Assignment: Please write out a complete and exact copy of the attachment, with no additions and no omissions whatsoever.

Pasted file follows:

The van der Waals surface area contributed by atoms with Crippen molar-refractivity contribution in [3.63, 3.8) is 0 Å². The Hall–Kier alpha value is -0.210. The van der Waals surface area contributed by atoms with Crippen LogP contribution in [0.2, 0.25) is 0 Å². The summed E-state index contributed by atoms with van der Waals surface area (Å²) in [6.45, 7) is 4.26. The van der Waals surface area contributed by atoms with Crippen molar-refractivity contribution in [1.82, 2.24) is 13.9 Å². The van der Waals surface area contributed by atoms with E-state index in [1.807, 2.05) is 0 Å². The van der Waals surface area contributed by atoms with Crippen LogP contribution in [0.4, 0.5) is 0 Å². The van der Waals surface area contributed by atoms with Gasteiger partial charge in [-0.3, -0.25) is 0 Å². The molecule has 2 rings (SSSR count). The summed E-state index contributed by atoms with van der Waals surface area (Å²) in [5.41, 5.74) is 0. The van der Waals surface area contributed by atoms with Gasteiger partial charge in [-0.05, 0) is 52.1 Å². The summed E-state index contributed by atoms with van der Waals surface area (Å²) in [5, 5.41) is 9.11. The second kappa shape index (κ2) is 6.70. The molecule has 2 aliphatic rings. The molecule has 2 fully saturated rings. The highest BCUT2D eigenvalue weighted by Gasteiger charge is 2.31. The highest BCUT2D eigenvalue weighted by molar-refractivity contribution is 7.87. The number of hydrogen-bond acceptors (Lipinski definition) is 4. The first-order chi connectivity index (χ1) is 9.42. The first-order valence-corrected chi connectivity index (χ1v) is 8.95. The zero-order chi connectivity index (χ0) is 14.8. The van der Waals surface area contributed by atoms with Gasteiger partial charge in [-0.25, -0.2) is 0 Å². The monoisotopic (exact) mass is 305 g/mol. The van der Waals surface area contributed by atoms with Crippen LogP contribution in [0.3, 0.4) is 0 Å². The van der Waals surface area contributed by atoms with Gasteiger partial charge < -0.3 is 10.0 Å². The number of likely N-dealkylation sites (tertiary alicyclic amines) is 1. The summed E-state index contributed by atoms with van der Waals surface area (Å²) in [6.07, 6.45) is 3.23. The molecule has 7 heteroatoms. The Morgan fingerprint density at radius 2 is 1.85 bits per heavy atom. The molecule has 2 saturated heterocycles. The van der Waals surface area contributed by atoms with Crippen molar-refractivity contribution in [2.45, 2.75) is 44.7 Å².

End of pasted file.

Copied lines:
The van der Waals surface area contributed by atoms with Crippen molar-refractivity contribution in [3.63, 3.8) is 0 Å². The Hall–Kier alpha value is -0.210. The van der Waals surface area contributed by atoms with Crippen LogP contribution in [0.2, 0.25) is 0 Å². The summed E-state index contributed by atoms with van der Waals surface area (Å²) in [6.45, 7) is 4.26. The van der Waals surface area contributed by atoms with Crippen molar-refractivity contribution in [1.82, 2.24) is 13.9 Å². The van der Waals surface area contributed by atoms with E-state index in [1.807, 2.05) is 0 Å². The van der Waals surface area contributed by atoms with Crippen LogP contribution in [0.4, 0.5) is 0 Å². The van der Waals surface area contributed by atoms with Gasteiger partial charge in [-0.3, -0.25) is 0 Å². The molecule has 2 rings (SSSR count). The summed E-state index contributed by atoms with van der Waals surface area (Å²) in [5.41, 5.74) is 0. The van der Waals surface area contributed by atoms with Gasteiger partial charge in [-0.05, 0) is 52.1 Å². The summed E-state index contributed by atoms with van der Waals surface area (Å²) in [5, 5.41) is 9.11. The second kappa shape index (κ2) is 6.70. The molecule has 2 aliphatic rings. The molecule has 2 fully saturated rings. The highest BCUT2D eigenvalue weighted by Gasteiger charge is 2.31. The highest BCUT2D eigenvalue weighted by molar-refractivity contribution is 7.87. The number of hydrogen-bond acceptors (Lipinski definition) is 4. The first-order chi connectivity index (χ1) is 9.42. The first-order valence-corrected chi connectivity index (χ1v) is 8.95. The zero-order chi connectivity index (χ0) is 14.8. The van der Waals surface area contributed by atoms with Gasteiger partial charge in [-0.25, -0.2) is 0 Å². The monoisotopic (exact) mass is 305 g/mol. The van der Waals surface area contributed by atoms with Crippen LogP contribution in [0.3, 0.4) is 0 Å². The van der Waals surface area contributed by atoms with Gasteiger partial charge < -0.3 is 10.0 Å². The number of likely N-dealkylation sites (tertiary alicyclic amines) is 1. The summed E-state index contributed by atoms with van der Waals surface area (Å²) in [6.07, 6.45) is 3.23. The molecule has 7 heteroatoms. The Morgan fingerprint density at radius 2 is 1.85 bits per heavy atom. The molecule has 2 saturated heterocycles. The van der Waals surface area contributed by atoms with Crippen molar-refractivity contribution in [2.45, 2.75) is 44.7 Å².